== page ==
Pittsburgh artist James Simon will bring his signature larger-than-life sculptures to a proposed redesign of Perry Harvey Sr. Park, a multiyear project that will honor Tampa's black community and its musical heritage.
His work includes Liberty Avenue Musicians, three 15-foot musicians installed in historical downtown Pittsburgh. There is also a Chattanooga fiddler in Tennessee, and a 16-foot tall Buckeye Trumpet Man in Cleveland, Ohio, in a former parking lot that is now a plaza and the home of the Buckeye Jazz Festival.
Tampa City Council last week approved a $15,000 contract for Simon to design artwork for Perry Harvey Sr. Park's southern gateway. He competed against 160 applicants who submitted proposals to the city's Arts Program Division.
In a competitive review where artists' names were kept secret, Simon's art
"He seemed like he got the right feel," says Robin Nigh, the city's arts manager. "We wanted something fun, celebratory, something that driving by had a 'wow' factor and really captured the specialness of the park because it's a landmark opportunity."
Simon's submitted design is preliminary. Nigh says the final design likely will be available in March or April.
Public art is planned for the park and also for Encore, a $425 million mixed-income housing and retail complex being built by Tampa Housing Authority adjacent to Perry Harvey park. Encore will replace the former Central Park Village public housing complex which was torn down several years ago.
The park and Encore are part of a major effort to revitalize the once-vibrant neighborhood north of downtown once known as the Scrub. The area was founded after the Civil War by freed slaves. It also was the scene of a thriving black business and entertainment district which was decimated in the 1960s and '70s by highway widening projects and urban renewal.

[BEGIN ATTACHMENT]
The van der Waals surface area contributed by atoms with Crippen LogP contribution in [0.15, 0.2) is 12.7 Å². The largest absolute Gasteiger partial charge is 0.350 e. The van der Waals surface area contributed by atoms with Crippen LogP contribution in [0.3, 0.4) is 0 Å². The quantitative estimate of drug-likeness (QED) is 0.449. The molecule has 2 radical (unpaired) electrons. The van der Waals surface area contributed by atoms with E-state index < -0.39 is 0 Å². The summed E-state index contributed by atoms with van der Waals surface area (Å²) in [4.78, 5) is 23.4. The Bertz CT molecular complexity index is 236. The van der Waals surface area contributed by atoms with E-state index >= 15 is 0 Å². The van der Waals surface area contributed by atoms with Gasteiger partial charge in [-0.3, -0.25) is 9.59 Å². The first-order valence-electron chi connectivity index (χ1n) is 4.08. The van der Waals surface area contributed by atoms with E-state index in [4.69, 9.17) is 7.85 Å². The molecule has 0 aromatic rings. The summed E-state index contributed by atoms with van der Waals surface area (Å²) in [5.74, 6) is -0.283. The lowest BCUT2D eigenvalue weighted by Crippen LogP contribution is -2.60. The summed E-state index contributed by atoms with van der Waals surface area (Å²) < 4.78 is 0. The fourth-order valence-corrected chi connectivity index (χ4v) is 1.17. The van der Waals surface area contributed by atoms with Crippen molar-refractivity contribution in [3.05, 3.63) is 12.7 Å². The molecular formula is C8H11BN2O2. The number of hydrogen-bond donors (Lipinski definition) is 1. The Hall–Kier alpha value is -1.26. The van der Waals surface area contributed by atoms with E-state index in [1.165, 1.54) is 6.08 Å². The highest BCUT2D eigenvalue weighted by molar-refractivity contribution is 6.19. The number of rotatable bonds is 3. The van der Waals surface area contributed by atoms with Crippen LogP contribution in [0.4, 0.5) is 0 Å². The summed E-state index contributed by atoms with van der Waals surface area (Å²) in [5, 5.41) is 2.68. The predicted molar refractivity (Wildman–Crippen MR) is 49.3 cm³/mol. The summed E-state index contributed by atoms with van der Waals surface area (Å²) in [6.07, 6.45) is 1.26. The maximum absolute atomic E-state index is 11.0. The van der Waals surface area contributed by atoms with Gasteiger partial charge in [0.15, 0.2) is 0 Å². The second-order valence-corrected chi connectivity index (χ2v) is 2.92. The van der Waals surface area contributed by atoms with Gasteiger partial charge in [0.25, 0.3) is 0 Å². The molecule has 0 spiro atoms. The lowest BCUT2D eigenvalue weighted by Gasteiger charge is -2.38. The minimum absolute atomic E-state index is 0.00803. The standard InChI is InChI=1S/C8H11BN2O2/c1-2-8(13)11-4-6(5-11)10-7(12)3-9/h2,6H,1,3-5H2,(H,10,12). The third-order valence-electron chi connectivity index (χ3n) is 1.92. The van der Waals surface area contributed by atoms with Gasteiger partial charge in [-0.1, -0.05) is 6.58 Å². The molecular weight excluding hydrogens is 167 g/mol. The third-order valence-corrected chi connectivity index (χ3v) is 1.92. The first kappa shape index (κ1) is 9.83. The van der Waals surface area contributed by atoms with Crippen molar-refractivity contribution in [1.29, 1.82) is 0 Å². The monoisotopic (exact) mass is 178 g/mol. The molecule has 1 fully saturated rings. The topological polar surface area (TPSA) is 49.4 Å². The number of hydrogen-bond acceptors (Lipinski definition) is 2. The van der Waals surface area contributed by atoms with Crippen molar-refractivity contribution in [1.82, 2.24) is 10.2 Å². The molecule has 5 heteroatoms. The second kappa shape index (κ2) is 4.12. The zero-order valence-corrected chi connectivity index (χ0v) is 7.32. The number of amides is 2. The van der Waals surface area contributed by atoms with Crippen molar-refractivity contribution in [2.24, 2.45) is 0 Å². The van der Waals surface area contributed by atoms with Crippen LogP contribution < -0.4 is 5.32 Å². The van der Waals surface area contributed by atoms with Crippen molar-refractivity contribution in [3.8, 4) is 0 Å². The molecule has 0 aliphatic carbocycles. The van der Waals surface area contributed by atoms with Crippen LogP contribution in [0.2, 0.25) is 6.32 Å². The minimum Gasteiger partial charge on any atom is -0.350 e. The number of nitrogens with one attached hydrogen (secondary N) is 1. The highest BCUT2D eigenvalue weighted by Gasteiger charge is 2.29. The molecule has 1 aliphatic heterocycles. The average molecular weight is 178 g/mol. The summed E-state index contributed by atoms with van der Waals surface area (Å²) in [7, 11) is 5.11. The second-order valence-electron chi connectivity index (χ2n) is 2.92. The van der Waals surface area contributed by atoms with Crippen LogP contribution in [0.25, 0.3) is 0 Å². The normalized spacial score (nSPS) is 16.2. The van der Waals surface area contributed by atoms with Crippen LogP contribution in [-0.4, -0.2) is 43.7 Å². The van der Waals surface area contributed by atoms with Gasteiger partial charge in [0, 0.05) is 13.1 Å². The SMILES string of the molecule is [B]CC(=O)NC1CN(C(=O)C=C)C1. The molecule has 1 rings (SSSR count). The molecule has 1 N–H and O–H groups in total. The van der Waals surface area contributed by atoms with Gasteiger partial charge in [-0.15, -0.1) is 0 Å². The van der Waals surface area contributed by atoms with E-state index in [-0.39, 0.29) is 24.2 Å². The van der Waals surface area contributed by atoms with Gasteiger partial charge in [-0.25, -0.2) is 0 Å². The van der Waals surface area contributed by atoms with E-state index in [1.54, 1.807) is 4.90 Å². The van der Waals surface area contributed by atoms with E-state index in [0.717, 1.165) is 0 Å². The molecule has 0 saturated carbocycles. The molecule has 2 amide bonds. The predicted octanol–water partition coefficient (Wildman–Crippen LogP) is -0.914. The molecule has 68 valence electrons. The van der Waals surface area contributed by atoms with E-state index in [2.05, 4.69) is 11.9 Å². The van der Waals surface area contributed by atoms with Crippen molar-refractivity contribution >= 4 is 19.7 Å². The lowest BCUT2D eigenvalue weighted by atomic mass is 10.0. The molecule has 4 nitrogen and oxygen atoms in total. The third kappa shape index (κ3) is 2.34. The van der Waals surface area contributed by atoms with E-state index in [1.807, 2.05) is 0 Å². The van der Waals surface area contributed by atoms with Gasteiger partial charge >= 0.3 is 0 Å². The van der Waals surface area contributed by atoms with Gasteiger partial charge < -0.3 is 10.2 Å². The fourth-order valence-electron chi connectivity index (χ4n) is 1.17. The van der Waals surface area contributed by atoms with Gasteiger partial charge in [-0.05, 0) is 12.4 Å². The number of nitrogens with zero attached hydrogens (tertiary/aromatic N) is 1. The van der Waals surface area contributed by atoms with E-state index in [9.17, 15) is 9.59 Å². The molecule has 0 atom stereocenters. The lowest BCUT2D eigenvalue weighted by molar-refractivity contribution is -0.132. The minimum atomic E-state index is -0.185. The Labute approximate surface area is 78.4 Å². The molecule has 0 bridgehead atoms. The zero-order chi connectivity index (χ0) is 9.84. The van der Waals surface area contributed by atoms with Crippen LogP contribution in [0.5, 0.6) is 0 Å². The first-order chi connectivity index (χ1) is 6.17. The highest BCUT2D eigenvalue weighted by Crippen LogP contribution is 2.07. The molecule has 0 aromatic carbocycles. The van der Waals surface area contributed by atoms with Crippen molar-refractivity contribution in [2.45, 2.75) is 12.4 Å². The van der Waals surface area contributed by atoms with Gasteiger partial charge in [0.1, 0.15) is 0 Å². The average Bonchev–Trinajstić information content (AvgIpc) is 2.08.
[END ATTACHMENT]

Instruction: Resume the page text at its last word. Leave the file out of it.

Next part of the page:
Musical legends Ella Fitzgerald, Cab Calloway, Hank Ballard and James Brown were among those who performed at clubs on Central Avenue.
Other artists have been identified for additional public art projects at Perry Harvey. Massachusetts-based artist and filmmaker Rufus Butler Seder
submitted a proposal for the park's history walk which will feature notable events and people in the neighborhood's history. Local muralist Mike Parker is slated for artwork to honor community and national leaders.
An artist also is being sought to create a statue of the late Perry Harvey Sr., a civil rights leader and founder of Tampa's first black union, the International Longshoremen's Association Local 1402.
The city currently is seeking photographs or home movies from individuals or institutions regarding Tampa's black neighborhoods including the Central Avenue business district, the Scrub and Dobyville. Images will be used for a public art installation and should be submitted by Feb. 28 at 5 p.m. For information, visit the City of Tampa's website
or call 813-274-8531.
Writer: Kathy Steele
Source: Robin Nigh, City of Tampa